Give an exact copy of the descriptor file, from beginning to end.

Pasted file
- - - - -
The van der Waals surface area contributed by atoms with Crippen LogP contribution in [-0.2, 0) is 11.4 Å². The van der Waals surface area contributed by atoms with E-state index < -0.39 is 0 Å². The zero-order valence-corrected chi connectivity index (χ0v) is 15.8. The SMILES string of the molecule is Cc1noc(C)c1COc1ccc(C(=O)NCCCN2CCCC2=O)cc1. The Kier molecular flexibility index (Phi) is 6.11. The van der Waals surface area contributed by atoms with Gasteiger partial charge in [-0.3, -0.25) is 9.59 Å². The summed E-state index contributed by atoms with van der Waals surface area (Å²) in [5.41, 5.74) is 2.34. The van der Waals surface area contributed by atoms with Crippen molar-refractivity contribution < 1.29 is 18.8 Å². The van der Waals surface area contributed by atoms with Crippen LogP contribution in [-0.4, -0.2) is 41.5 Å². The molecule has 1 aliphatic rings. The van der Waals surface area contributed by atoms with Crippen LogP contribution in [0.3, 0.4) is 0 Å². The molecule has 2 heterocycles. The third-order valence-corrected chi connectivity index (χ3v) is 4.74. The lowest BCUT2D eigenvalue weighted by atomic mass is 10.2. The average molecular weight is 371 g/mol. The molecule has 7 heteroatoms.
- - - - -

The van der Waals surface area contributed by atoms with Crippen LogP contribution in [-0.2, 0) is 11.4 Å². The van der Waals surface area contributed by atoms with E-state index < -0.39 is 0 Å². The zero-order valence-corrected chi connectivity index (χ0v) is 15.8. The SMILES string of the molecule is Cc1noc(C)c1COc1ccc(C(=O)NCCCN2CCCC2=O)cc1. The Kier molecular flexibility index (Phi) is 6.11. The van der Waals surface area contributed by atoms with Gasteiger partial charge in [-0.3, -0.25) is 9.59 Å². The summed E-state index contributed by atoms with van der Waals surface area (Å²) in [5.41, 5.74) is 2.34. The van der Waals surface area contributed by atoms with Crippen molar-refractivity contribution < 1.29 is 18.8 Å². The van der Waals surface area contributed by atoms with Crippen LogP contribution in [-0.4, -0.2) is 41.5 Å². The molecule has 1 aliphatic rings. The van der Waals surface area contributed by atoms with Crippen LogP contribution in [0.3, 0.4) is 0 Å². The molecule has 2 heterocycles. The third-order valence-corrected chi connectivity index (χ3v) is 4.74. The lowest BCUT2D eigenvalue weighted by atomic mass is 10.2. The average molecular weight is 371 g/mol. The molecule has 7 heteroatoms.